The Court’s decision did not address the SEC’s amendment to Rule 14a-8(i)(8), which was adopted at the same time as Rule 14a-11 but was not a subject of the litigation. These amendments to the existing shareholder proposal rule permit the type of “private ordering” for proxy access through the shareholder proposal process that many commenters had supported in the course of the proxy access rulemaking. Under the amendments to Rule 14a-8, a company may no longer exclude a proposal that would amend or request that the company consider amending governing documents to facilitate director nominations by shareholders or disclosures related to nominations made by shareholders, as long as such proposal is not otherwise excludable under some other procedural or substantive basis in Rule 14a-8. The SEC also codified some of the Staff’s historical interpretations of 14a-8(i)(8) which permitted exclusion of a shareholder proposal that would: (1) seek to disqualify a nominee standing for election; (2) remove a director from office before the expiration of his or her term; (3) question the competence, business judgment or character of a nominee or director; (4) nominate a specific individual for election to the board of directors, other than an applicable SEC provision, an applicable state law provision, or an issuer’s governing documents; or (5) otherwise affect the outcome of the upcoming election of directors. As a result of the SEC’s amendment of Rule 14a-8(i)(8), shareholders will have the opportunity to establish proxy access standards on an individual company-by-company basis, rather than the “universal” approach that had been contemplated by Rule 14a-11.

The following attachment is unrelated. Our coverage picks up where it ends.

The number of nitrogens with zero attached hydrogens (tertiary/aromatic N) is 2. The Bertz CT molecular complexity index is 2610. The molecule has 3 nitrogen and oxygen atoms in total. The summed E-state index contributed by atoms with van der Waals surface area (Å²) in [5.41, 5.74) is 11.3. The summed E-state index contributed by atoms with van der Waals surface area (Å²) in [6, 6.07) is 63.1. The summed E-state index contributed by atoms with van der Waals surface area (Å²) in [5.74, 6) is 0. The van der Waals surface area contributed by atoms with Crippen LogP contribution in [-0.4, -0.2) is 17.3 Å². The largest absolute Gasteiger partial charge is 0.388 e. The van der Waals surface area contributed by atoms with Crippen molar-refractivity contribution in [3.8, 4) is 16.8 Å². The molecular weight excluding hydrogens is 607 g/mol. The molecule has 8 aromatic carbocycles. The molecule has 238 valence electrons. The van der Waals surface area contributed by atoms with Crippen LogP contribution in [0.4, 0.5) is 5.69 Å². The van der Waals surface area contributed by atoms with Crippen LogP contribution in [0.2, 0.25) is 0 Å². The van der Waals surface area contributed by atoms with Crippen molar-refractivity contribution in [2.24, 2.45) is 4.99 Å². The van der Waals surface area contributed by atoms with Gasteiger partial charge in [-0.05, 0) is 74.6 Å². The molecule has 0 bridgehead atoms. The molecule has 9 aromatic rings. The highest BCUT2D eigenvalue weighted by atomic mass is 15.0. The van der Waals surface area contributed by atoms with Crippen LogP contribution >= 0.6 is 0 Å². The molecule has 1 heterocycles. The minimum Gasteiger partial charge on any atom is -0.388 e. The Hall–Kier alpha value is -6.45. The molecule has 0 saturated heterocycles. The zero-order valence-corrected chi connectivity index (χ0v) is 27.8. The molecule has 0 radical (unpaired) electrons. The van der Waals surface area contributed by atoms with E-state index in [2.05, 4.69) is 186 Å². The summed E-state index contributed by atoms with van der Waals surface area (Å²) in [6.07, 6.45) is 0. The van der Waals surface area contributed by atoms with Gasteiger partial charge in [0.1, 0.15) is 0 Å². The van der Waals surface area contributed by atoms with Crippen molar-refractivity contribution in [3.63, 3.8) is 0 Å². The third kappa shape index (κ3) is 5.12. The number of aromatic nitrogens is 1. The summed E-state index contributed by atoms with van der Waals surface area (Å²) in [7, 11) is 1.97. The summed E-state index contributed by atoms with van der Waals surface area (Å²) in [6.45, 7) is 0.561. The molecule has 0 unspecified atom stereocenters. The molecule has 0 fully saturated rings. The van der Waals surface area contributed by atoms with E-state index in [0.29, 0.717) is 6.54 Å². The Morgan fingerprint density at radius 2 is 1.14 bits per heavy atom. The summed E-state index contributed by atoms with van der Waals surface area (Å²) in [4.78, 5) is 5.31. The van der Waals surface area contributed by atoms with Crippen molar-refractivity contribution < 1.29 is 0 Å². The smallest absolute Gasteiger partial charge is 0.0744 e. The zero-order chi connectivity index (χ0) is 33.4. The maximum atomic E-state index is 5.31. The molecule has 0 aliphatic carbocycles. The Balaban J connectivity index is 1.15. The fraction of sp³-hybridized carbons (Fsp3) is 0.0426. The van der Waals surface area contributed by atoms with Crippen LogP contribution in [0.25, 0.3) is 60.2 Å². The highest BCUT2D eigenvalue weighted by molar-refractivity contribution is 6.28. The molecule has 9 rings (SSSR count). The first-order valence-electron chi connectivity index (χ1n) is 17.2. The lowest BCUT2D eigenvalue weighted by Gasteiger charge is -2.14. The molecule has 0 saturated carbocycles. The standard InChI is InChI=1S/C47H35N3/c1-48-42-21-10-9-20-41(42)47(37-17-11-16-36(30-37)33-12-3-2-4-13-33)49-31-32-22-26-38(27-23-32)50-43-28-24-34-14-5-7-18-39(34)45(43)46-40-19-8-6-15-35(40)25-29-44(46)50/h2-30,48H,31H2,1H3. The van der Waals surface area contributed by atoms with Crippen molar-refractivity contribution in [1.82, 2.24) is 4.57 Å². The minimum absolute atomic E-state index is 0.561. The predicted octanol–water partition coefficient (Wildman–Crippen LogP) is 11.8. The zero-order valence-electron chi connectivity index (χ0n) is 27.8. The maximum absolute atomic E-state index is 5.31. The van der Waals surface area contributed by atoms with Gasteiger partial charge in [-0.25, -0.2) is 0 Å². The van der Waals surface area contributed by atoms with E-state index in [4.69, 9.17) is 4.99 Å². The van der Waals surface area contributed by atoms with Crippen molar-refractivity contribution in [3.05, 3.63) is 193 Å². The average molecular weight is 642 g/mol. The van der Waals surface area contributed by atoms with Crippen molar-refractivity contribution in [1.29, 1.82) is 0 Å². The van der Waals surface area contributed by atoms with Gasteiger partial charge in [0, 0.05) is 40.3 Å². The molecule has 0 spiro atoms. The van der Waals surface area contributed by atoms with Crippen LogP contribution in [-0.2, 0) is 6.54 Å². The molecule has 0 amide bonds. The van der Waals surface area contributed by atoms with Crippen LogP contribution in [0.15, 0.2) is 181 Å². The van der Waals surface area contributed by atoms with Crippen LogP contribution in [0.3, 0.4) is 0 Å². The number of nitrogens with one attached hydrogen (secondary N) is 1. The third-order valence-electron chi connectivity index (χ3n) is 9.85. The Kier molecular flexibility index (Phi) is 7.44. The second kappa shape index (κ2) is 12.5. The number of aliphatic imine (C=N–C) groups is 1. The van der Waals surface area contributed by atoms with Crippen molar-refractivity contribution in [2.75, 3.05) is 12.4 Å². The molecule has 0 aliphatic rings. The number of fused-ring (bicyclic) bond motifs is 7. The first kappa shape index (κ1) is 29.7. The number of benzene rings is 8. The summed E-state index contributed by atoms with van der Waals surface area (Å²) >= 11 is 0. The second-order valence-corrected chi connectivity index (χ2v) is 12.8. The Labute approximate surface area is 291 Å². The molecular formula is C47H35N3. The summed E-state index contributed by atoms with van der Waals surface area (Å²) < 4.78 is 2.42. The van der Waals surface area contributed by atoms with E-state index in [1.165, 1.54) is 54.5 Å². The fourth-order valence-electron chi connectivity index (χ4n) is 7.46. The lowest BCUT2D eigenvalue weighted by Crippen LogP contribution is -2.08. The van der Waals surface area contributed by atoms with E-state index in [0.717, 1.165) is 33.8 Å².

The status of the amendments to Rule 14a-8 was unclear following the Court’s decision to vacate Rule 14a-11. In the wake of the Court’s decision, the SEC issued a statement from the Director of the Division of Corporation Finance indicating that the SEC staff was disappointed with the Court's decision and stating that they were considering their options. The statement also noted that the amendments to Rule 14a-8(i)(8), adopted at the same time as Rule 14a-11, were unaffected by the Court's decision.
The SEC’s October 2010 stay order provides that the stay of the effective date of Rule 14a-8 and related rules will expire without further SEC action when the Court’s decision is finalized, which the SEC expects to be on September 13, 2011. The SEC has now indicated that, absent further action by the SEC, the Rule 14a-8 amendments will go into effect and a notice of the effective date of such amendments will be published.
Prior to Chairman Schapiro’s statement, the future of proxy access was unclear. Now that the SEC has confirmed that it will not appeal the Court’s decision on Rule 14a-11, there is no longer uncertainty about whether the Rule 14a-11 approach could potentially be revived in time for the upcoming proxy season. Even though Chairman Schapiro’s statement demonstrates that she remains committed to proxy access, her request that the SEC staff continue reviewing the Court’s decision and the previously received comments indicates that it will likely be some time before the SEC revisits the issue of proxy access.
Chairman Schapiro’s statement also clarifies the future of the amendments to Rule 14a-8, left unclear following the Court’s ruling. As these amendments will become effective shortly, the “private ordering” approach to proxy access should be on every public company’s list of significant issues for the upcoming proxy season. Shareholders who have expressed disappointment in the Court’s decision to vacate Rule 14a-11 may use the mechanism provided by Rule 14a-8(i)(8) to seek to establish a proxy access regime at individual companies. Companies gearing up for the proxy season should plan accordingly.